Dementia directly affects 50 million people around the world, and many more family members and loved ones. When British Formula 1 racing legend Sir Jackie Stewart’s wife Helen was diagnosed with frontotemporal dementia in 2014, Sir Jackie created Race Against Dementia (RAD).
‘I have no doubt that finding a cure for dementia is one of the biggest challenges we’ve ever faced,’ said Sir Jackie. ‘But my vision is that by thinking out of the box and finding new ways to achieve success. We will find a solution to allow millions of people to live without dementia.’
Now RAD has partnered with the Dementia Australia Research Foundation to announced the launch of a new Australian dementia research fellowship.
The ‘Race Against Dementia – Dementia Australia Research Foundation Post-doctoral Fellowship’ program will support two early career researchers in the field.
Sir Jackie said he was delighted to be in partnership with the Dementia Australia Research Foundation.
‘Race Against Dementia’s vision is to apply a “Formula 1 attitude” to work faster and smarter in order to achieve a breakthrough in the prevention or treatment of dementia,’ said Sir Jackie.
‘Formula 1 has the fastest problem-solving capability in the world, faster than aerospace, and it is this capacity that we need to build in dementia research.
‘A key priority for Race Against Dementia is to form strong alliances with research centres of excellence globally and by establishing this fellowship we recognise Australia among this group and hope to attract the best and brightest researchers in this field.’
The Chair of the Dementia Australia Research Foundation, Professor Graeme Samuel AC, said, ‘We are absolutely delighted to launch the fellowship powered by Sir Jackie’s vision and commitment to dementia research.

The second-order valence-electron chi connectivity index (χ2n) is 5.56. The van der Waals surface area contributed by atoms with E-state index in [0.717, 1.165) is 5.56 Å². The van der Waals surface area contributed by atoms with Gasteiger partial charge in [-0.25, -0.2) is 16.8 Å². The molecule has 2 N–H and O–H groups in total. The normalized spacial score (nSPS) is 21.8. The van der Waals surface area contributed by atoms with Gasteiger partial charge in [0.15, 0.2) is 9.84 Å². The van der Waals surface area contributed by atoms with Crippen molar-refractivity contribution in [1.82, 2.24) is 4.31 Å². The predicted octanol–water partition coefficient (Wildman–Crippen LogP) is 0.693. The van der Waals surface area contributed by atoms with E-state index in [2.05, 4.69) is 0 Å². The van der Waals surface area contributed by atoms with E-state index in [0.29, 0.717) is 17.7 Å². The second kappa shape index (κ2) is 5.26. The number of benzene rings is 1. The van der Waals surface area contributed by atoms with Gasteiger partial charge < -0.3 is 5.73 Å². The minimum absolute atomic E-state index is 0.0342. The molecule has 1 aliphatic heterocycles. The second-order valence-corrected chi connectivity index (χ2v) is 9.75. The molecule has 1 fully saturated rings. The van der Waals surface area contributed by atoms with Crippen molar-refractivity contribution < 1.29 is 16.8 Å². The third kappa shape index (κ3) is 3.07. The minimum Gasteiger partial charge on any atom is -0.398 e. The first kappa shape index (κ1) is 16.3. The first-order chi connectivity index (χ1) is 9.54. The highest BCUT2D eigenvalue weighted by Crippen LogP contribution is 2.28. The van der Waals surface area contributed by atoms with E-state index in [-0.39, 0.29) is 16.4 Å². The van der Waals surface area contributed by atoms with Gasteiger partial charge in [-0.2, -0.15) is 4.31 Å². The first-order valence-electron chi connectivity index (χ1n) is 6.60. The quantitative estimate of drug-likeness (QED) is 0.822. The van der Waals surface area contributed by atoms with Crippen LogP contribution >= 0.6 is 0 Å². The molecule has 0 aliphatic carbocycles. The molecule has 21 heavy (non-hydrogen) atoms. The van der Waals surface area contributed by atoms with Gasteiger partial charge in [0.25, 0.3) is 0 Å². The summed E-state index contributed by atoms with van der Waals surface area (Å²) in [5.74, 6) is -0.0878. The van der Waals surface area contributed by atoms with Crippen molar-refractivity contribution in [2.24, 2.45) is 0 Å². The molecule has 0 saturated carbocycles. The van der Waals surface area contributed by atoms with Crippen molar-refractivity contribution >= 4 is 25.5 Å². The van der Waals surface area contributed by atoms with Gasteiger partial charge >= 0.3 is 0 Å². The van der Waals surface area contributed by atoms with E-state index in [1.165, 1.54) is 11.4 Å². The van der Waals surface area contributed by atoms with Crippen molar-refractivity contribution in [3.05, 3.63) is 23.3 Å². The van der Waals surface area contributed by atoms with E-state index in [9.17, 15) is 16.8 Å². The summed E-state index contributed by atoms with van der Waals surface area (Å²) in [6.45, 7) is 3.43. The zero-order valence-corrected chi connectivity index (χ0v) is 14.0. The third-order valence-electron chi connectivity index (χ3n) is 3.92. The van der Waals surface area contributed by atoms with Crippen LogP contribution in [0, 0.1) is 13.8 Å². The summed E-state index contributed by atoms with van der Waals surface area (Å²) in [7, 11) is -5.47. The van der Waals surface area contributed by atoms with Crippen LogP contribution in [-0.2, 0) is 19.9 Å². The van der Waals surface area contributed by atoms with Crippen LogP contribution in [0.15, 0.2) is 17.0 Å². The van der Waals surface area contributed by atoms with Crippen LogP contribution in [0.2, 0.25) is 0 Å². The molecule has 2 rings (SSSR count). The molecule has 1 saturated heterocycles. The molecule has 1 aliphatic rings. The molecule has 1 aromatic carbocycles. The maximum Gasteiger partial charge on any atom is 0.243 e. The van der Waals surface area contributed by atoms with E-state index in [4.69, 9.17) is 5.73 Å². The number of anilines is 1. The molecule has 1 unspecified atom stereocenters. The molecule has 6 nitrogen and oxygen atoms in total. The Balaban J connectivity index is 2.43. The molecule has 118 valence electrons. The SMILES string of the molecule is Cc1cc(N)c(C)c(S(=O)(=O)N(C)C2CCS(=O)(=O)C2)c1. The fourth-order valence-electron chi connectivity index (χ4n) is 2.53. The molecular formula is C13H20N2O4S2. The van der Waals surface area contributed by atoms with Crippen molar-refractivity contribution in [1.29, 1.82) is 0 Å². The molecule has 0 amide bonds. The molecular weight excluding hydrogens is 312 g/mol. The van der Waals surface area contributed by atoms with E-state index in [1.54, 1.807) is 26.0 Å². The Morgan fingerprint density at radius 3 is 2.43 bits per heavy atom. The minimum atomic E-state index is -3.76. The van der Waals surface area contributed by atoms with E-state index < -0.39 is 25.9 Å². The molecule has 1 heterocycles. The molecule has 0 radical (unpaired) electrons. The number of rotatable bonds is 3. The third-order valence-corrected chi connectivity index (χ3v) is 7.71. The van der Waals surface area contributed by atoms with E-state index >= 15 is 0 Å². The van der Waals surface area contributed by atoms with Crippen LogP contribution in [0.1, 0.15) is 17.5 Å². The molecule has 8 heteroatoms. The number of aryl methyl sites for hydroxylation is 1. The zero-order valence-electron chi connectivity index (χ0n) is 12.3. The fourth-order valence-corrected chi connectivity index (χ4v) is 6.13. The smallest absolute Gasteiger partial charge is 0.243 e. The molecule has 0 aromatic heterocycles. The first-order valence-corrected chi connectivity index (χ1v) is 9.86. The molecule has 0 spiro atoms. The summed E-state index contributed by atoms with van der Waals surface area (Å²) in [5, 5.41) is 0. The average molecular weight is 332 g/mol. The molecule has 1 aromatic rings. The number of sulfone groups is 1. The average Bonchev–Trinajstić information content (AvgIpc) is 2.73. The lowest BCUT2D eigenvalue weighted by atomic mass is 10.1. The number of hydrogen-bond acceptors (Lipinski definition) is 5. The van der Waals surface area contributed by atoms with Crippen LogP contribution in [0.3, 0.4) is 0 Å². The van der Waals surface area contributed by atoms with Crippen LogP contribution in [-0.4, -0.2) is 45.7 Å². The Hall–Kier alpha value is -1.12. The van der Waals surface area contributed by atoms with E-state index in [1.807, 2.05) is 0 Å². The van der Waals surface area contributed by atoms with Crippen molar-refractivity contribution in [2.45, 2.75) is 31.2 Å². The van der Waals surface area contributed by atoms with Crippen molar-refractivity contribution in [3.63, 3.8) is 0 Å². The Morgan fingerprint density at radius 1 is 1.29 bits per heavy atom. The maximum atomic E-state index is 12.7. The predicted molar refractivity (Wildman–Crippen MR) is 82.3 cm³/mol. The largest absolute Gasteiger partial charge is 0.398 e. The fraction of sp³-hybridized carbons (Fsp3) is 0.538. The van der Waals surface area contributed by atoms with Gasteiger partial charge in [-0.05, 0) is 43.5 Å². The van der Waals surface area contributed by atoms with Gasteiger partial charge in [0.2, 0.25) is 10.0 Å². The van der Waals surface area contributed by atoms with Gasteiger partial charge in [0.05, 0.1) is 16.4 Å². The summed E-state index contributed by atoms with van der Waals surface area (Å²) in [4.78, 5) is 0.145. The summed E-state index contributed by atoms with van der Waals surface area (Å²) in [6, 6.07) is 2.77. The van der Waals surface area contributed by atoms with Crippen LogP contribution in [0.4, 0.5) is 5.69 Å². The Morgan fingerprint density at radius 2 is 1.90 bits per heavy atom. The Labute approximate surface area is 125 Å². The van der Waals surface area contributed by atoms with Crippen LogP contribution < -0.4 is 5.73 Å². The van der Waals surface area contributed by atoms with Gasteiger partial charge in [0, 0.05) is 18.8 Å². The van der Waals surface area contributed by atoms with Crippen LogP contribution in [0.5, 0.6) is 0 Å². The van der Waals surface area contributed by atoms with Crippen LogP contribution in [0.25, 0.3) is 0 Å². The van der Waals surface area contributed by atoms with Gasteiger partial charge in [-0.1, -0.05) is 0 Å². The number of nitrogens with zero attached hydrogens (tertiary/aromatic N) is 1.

‘With the number of Australians living with dementia expected to increase to almost 1.1 million by 2058, research into dementia is now more urgent than ever.
‘By supporting up-and-coming researchers, we will be able to target the brightest new minds whilst at a critical crossroads for choosing a research path,’ said Professor Samuel.
‘This means that we are not only supporting them to solve another piece of the dementia puzzle now, but hopefully cementing their career-long focus on dementia research.’
Racing around the world
Professor Samuel explained that the Post-doctoral Fellowships in Australia will become the third major Race Against Dementia fellowship program, alongside Alzheimer’s Research UK and The Mayo Clinic, USA.
Two, three-year dementia research fellowships of $405,000 will be awarded, in biomedical, clinical or psycho-social areas of dementia research. Fellowships include a generous salary as well as funding for project expenses.
Fellowship applications are open until 21 August 2020 with, recipients to be announced early in 2021.
More details are available at dementia.org.au/research/grants and raceagainstdementia.com.